Those Lying Apes
Apes like to deceive, too--but do they dislike being deceived?
Posted December 13, 2011
Young Dandy was excitedly courting a female by, in the usual way, showing her his inspired erection, when suddenly an older and higher-ranking male appeared on the scene. For Dandy, that meant big trouble. Worse, the young male's forbidden interest in the female was being communicated honestly by something he seemed to have little control over, an erect penis--which he quickly covered with his hands, apparently hoping thus to deceive the higher-ranking male.
But it's not only males who deceive in order to get away with sex that is forbidden by the socially-powerful. In his book Chimpanzee Politics (1982), primatologist Frans De Waal writes of Orr, an adolescent female at Arnheim, who would scream while she was having sex. During sneaked copulations with younger males, however, her screams sometimes caught the attention of the alpha, who would do his mighty best to interrupt the couple. Eventually, Orr learned to suppress her vocalizations when mating with lower-ranking males, while she continued the habit of screaming whenever she mated with the alpha.
Competition often motivates individuals to deceive in order to get what they want, whether it's sex, power, or food. Once at Arheim, the chimpanzees all observed the arrival of a box of grapefruit. While they were locked in their sleeping quarters, however, primatologist de Waal brought the box out into the public area and buried the grapefruit in sand. He left a small portion of each grapefruit still uncovered by the sand, just enough for a very observant chimpanzee to notice. After the fruit had been buried, the researcher walked past the chimps with the empty box, and so--understanding what that meant--when they were released from their night cages, they raced off in search of the fruit. Several rushed and scrambled right past the place where the special treats had been buried in sand, but none paused to examine that area carefully. Later on that day, however, as the chimps were relaxing during their regular afternoon siesta, a young male who had been among the group that earlier rushed past the buried grapefruit, now quietly raised himself from his relaxed sprawl, casually strolled over to where the grapefruit had been hidden--away from the gaze of his relaxing fellows--and dug out the fruit and consumed it at his leisure.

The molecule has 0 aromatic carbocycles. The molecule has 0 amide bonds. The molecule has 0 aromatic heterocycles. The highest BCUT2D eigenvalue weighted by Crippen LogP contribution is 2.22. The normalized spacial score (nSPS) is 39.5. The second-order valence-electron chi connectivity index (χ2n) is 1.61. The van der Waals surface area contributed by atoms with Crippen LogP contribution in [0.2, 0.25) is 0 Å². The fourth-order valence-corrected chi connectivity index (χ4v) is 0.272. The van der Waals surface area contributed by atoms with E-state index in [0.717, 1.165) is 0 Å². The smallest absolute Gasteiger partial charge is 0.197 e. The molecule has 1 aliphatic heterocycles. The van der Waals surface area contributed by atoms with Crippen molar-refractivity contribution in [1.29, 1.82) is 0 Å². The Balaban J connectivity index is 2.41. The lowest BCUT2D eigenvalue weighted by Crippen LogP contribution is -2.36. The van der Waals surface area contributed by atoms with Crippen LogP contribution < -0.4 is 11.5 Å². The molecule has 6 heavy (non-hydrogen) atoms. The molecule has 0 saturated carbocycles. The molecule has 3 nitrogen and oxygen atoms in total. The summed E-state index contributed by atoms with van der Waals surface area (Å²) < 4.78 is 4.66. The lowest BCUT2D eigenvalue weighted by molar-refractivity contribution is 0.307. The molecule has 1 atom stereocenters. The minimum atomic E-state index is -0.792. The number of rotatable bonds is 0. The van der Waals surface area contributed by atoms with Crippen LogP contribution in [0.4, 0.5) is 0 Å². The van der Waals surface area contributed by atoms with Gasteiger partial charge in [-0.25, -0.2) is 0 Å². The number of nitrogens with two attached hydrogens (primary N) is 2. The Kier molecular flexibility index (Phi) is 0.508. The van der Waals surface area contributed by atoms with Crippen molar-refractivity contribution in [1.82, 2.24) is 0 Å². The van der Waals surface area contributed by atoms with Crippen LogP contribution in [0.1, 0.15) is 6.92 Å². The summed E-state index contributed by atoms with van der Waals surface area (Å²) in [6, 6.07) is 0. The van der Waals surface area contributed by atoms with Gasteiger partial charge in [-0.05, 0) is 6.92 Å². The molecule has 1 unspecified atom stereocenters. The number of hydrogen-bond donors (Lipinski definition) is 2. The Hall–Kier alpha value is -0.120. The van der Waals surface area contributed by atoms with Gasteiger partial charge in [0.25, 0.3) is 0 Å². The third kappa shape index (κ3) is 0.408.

We often use deceit to cover some other moral failure, but one distinctive thing about human lying is that we understand that the lie itself is wrong. Lies confuse others, inhibit others, hurt others, and so we understand that lies are anti-social and belong on the list of anti-social moral vices. Other people usually expect the truth, after all, and when we violate their expectation, we've done a wrong thing that is sometimes worse than the bad behavior we were trying to conceal in the first place. That, at least, is the wisdom imparted by our mothers when they said, "I don't mind that you took the cookie from the cookie jar half as much as I mind that you lied to me about it."
Chimpanzees often deceive each other and their human caretakers, that much is clear, but is it also true that chimpanzees, like our own mothers, dislike being deceived? No one has thought to ask this question, and, in any case, it would be a hard one to study experimentally, so I will conclude this post with a simple story on the subject as recollected by Frans X. Plooij, a primatologist at the International Research Institute on Infant Studies in the Netherlands. (You can find this tale in PT blogger Marc Bekoff's collection, The Smile of a Dolphin.)